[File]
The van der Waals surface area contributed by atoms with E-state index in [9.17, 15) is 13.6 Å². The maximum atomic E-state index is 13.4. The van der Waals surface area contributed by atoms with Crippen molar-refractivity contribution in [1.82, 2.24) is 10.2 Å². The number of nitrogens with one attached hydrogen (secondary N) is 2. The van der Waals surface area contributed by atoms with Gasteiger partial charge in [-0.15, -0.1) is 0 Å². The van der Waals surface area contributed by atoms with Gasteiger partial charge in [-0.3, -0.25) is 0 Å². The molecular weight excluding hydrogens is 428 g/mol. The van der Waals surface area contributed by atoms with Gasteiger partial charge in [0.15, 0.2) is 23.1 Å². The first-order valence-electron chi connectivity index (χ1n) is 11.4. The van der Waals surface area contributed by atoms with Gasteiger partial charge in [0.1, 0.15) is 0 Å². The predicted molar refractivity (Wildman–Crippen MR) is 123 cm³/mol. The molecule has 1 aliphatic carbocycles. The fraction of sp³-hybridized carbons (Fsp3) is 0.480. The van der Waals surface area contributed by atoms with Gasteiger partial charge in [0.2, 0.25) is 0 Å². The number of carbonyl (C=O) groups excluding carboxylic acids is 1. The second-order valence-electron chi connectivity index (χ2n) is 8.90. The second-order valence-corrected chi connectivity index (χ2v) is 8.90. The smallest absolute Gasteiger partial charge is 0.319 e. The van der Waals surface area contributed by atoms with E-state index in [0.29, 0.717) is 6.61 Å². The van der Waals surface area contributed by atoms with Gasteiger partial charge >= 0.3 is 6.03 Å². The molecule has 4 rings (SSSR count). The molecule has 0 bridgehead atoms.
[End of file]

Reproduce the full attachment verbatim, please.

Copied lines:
The van der Waals surface area contributed by atoms with E-state index in [9.17, 15) is 13.6 Å². The maximum atomic E-state index is 13.4. The van der Waals surface area contributed by atoms with Crippen molar-refractivity contribution in [1.82, 2.24) is 10.2 Å². The number of nitrogens with one attached hydrogen (secondary N) is 2. The van der Waals surface area contributed by atoms with Gasteiger partial charge in [-0.15, -0.1) is 0 Å². The van der Waals surface area contributed by atoms with Gasteiger partial charge in [-0.3, -0.25) is 0 Å². The molecular weight excluding hydrogens is 428 g/mol. The van der Waals surface area contributed by atoms with Gasteiger partial charge in [0.15, 0.2) is 23.1 Å². The first-order valence-electron chi connectivity index (χ1n) is 11.4. The van der Waals surface area contributed by atoms with Gasteiger partial charge in [0.1, 0.15) is 0 Å². The predicted molar refractivity (Wildman–Crippen MR) is 123 cm³/mol. The molecule has 1 aliphatic carbocycles. The fraction of sp³-hybridized carbons (Fsp3) is 0.480. The van der Waals surface area contributed by atoms with Gasteiger partial charge in [0.2, 0.25) is 0 Å². The number of carbonyl (C=O) groups excluding carboxylic acids is 1. The second-order valence-electron chi connectivity index (χ2n) is 8.90. The second-order valence-corrected chi connectivity index (χ2v) is 8.90. The smallest absolute Gasteiger partial charge is 0.319 e. The van der Waals surface area contributed by atoms with E-state index in [0.29, 0.717) is 6.61 Å². The van der Waals surface area contributed by atoms with Gasteiger partial charge >= 0.3 is 6.03 Å². The molecule has 4 rings (SSSR count). The molecule has 0 bridgehead atoms.